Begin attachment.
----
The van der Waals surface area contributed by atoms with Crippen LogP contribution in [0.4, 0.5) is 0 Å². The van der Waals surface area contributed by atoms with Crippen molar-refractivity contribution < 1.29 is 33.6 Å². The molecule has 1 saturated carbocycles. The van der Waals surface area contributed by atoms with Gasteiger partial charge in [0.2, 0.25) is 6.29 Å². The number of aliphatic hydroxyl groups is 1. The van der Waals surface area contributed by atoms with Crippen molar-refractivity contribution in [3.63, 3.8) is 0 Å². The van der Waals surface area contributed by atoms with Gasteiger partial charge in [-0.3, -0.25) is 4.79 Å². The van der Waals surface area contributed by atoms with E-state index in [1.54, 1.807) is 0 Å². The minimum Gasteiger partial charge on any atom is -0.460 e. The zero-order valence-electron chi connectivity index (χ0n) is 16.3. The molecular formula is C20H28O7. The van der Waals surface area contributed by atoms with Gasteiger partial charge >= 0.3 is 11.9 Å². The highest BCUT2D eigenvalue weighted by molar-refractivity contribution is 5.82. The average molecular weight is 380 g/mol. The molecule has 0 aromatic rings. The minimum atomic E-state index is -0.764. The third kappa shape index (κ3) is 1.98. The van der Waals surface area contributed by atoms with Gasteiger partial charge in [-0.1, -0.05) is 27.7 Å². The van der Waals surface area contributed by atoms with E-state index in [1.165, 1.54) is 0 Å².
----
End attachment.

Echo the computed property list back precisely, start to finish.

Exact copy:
The van der Waals surface area contributed by atoms with Crippen LogP contribution in [0.4, 0.5) is 0 Å². The van der Waals surface area contributed by atoms with Crippen molar-refractivity contribution < 1.29 is 33.6 Å². The molecule has 1 saturated carbocycles. The van der Waals surface area contributed by atoms with Gasteiger partial charge in [0.2, 0.25) is 6.29 Å². The number of aliphatic hydroxyl groups is 1. The van der Waals surface area contributed by atoms with Crippen molar-refractivity contribution in [3.63, 3.8) is 0 Å². The van der Waals surface area contributed by atoms with Gasteiger partial charge in [-0.3, -0.25) is 4.79 Å². The van der Waals surface area contributed by atoms with E-state index in [1.54, 1.807) is 0 Å². The minimum Gasteiger partial charge on any atom is -0.460 e. The zero-order valence-electron chi connectivity index (χ0n) is 16.3. The molecular formula is C20H28O7. The van der Waals surface area contributed by atoms with Gasteiger partial charge >= 0.3 is 11.9 Å². The highest BCUT2D eigenvalue weighted by molar-refractivity contribution is 5.82. The average molecular weight is 380 g/mol. The molecule has 0 aromatic rings. The minimum atomic E-state index is -0.764. The third kappa shape index (κ3) is 1.98. The van der Waals surface area contributed by atoms with Gasteiger partial charge in [-0.1, -0.05) is 27.7 Å². The van der Waals surface area contributed by atoms with E-state index in [1.165, 1.54) is 0 Å².